I read Douglas Hofstadter’s new book I am a Strange Loop, which argues that consciousness happens spontaneously after a system of dynamic patterns is sufficiently complex. Strange loops of self-awareness existing on multiple levels (as in Godel’s famous proof) create hallucinations of a hallucination, and so an "I" forms. Anyway, as I often do when reading nonfiction, I read a little bit more about the author, and was struck by Hofstadter’s law: It always takes longer than you expect, even when you take into account Hofstadter’s law (note this is recursive and paradoxical, which is Hofstader’s specialty). This turns out to be pretty well known among programmers where everyone has read Hofstadter’s Godel, Escher, Bach.
As they say, Hofstadter’s Law is funny because it rings true to many programmers, who often work on complex projects that take years to complete. Clearly an alternative to the Law of Iterated expectations. Why might people involved in sufficiently complicated tasks–writing a paper, a book, building a deck–generally underestimate their length? I think the main reason is that goals become self-fulfilling, so any lengthening of a goal time would add to the total time the way bureaucracies spend the limit of their budget whatever it is. Just like a group of people, people themselves have multiple goals; to watch tv, to get a project done, to be a better golfer. A successful goal needs a bias to compete with your other goals, who probably also have biased homunculus advocating for them in your mind.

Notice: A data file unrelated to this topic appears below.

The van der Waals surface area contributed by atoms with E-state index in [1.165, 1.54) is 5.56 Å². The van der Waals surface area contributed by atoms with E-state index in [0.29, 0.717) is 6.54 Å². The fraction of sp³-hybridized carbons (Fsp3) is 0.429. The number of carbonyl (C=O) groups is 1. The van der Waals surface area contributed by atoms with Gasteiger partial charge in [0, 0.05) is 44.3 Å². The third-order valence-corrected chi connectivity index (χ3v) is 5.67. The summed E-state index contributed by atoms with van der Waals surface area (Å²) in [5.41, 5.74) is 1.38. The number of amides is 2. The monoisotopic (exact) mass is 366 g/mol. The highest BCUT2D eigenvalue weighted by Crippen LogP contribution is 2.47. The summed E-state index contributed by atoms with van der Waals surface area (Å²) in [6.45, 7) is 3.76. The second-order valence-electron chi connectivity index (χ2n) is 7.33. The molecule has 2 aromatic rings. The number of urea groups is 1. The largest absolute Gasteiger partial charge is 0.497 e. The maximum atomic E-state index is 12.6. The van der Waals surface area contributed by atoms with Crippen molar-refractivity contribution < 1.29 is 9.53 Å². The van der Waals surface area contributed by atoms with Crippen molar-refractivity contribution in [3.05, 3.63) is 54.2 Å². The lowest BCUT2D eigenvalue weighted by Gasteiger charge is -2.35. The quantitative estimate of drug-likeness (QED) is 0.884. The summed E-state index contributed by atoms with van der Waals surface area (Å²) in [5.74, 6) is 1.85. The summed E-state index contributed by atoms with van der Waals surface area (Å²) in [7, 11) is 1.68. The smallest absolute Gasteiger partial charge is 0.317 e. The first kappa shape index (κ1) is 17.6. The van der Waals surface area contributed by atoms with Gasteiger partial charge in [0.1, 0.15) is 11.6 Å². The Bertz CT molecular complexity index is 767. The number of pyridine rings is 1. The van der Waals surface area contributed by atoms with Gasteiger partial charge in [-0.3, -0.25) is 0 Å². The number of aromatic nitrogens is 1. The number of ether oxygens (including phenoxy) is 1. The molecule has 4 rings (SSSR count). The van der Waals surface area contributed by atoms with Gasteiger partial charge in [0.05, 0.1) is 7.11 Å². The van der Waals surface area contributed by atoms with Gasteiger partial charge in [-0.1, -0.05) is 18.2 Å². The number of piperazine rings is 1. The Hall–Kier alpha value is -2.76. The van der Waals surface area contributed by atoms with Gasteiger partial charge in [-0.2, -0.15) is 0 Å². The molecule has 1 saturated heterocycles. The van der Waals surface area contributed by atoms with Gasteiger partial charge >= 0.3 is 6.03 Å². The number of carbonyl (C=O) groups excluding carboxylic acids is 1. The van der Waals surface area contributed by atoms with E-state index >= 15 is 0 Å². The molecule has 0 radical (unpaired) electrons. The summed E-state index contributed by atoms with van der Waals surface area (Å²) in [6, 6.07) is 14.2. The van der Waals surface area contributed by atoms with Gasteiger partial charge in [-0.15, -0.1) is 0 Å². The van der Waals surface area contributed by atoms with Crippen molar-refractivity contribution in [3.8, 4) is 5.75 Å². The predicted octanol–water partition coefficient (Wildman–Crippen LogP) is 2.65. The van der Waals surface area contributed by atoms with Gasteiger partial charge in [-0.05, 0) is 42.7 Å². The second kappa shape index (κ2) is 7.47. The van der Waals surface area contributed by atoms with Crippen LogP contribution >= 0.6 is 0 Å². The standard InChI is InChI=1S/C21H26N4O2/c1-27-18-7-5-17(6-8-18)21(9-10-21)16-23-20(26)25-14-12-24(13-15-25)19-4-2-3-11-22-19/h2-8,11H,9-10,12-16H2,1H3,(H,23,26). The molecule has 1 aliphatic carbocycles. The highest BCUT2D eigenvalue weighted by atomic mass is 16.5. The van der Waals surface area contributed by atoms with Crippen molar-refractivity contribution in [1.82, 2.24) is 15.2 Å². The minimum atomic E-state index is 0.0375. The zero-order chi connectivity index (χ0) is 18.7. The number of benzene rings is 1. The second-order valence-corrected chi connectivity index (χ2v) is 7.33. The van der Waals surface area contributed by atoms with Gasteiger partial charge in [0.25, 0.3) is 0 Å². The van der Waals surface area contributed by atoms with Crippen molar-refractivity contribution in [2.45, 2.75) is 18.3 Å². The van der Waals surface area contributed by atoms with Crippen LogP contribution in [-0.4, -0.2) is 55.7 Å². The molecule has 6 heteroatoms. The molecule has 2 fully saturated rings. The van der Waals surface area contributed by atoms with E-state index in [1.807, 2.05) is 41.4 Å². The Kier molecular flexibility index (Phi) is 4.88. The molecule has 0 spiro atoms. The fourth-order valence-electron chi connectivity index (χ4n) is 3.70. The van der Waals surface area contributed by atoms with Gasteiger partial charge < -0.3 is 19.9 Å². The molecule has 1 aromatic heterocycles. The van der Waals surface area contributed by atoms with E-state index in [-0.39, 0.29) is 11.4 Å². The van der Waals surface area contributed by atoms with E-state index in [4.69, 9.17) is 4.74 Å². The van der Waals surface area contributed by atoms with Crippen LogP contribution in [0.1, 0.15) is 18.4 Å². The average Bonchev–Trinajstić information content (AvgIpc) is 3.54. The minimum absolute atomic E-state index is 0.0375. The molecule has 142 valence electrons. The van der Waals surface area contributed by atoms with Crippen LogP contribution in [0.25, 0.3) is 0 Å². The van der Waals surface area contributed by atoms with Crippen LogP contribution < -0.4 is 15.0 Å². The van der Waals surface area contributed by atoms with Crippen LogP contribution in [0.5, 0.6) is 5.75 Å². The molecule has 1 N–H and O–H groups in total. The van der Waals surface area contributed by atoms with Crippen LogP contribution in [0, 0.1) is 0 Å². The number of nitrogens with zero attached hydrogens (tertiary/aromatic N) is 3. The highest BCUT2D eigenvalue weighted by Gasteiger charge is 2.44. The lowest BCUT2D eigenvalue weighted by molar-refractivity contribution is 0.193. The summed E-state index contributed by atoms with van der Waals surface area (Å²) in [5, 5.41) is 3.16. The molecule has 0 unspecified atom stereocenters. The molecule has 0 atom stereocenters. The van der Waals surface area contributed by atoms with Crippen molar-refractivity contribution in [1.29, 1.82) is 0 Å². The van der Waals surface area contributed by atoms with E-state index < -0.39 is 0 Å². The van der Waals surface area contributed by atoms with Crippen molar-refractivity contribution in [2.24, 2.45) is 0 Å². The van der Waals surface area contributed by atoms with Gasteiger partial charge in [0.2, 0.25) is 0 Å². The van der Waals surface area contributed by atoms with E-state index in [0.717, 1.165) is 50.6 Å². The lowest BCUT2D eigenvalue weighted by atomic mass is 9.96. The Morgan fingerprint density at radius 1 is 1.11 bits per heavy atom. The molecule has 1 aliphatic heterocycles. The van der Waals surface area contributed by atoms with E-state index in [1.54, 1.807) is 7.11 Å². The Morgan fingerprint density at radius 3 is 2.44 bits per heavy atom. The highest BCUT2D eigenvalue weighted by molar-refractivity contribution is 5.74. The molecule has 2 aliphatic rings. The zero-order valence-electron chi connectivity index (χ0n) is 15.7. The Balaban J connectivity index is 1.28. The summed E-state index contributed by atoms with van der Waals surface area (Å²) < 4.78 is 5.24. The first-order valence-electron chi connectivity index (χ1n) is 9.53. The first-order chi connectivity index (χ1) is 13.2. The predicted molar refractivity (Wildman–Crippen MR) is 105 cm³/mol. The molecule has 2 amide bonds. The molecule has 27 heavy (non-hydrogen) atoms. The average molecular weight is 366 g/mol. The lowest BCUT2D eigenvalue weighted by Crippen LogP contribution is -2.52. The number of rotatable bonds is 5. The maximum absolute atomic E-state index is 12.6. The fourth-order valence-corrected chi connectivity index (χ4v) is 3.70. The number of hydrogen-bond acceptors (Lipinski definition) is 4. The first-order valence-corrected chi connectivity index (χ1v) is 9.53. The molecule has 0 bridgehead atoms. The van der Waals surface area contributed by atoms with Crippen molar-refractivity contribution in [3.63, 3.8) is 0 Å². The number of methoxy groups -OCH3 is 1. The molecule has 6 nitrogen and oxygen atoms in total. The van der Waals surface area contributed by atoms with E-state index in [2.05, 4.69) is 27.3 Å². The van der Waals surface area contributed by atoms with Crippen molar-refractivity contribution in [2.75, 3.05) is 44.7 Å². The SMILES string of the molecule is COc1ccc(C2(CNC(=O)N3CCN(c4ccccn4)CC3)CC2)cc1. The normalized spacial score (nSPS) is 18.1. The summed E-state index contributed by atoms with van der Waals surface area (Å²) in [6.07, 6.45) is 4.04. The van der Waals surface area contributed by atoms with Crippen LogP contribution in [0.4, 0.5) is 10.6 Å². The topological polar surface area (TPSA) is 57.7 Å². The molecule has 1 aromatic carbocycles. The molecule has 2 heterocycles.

On one level an unbiased expectation is optimal because it allows us to allocate our resources more efficiently. But there are many cases where this is not true, where a little too much hope and faith actually makes you a more successful person, and more fun to be around. Just think about how annoying ‘brutally frank’ people are–they are jerks. Think about the guy who thinks he is a better dancer than he really his confidence actually makes him a better dancer, because part of good dancing is not being self-conscious. Robert Trivers has pointed out that self-deception is, in moderation, an evolutionary advantage, in that a liar who believes his own lies is a more effective persuader than a lie who knows he is lying, and fundamentally we are social animals trying to convince others to do this or think that.